Completing Strategic Plan Execution

Completing Strategic Plan Execution

Making Major Choices

[These slides are intended to be used in conjunction with Health Care Management by Donald J. Lombardi and John R. Schermerhorn, Jr. with Brian Kramer (the Text).    Please refer  to the Text for a more complete explanation of the materials covered herein and for all source material references.]

Copyright by John Wiley and Sons, 2006

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  • Competitive advantage: an attribute or combination of attributes that allows an organization to outperform its rivals.
  • Sustainable competitive advantage: an attribute that is difficult for competitors to imitate.
  • Strategic management: the process of formulating and implementing strategies that create competitive advantage and advance an organization’s mission and objectives.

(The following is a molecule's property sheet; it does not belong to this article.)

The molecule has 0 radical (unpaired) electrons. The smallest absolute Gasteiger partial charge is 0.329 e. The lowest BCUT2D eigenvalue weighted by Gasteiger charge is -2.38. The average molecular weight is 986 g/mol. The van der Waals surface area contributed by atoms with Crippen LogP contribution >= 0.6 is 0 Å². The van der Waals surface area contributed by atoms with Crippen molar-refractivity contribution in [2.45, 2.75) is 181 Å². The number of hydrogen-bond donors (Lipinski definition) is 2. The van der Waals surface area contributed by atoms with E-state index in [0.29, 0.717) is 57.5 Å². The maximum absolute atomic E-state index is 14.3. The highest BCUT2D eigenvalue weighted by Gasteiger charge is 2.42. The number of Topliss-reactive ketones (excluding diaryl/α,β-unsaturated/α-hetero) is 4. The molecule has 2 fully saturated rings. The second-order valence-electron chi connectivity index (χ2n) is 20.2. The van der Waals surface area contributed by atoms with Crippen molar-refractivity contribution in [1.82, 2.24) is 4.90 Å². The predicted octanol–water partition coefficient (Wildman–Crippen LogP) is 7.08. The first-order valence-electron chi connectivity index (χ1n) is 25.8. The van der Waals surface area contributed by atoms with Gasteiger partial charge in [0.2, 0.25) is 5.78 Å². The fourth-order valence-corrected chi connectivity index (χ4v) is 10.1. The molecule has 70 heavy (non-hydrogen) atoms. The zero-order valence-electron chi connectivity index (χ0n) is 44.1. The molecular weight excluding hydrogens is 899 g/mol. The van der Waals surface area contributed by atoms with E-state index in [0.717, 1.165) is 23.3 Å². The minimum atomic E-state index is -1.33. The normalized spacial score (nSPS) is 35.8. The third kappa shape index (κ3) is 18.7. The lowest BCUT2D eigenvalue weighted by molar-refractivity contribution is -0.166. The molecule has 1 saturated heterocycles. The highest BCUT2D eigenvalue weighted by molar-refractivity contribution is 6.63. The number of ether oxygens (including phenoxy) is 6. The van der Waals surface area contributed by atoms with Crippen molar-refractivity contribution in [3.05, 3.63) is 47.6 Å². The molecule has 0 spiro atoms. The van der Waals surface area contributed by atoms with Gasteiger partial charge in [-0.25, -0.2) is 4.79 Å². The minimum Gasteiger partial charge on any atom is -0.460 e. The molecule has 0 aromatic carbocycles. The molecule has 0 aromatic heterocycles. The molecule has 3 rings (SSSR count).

• Strategy formulation: assessing existing strategies, organizations, and environments to develop new strategies and strategic plans capable of delivering future competitive advantage.
  • Strategy implementation: acting upon strategies successfully to achieve the desired results.

Understanding Levels
and Types of Strategy

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The Strategic Management Process

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Levels of Strategy

Successful health care organizations formulate strategies at several specific levels:

  • At the level of corporate strategy, top management directs an organization as a whole toward sustainable competitive advantage.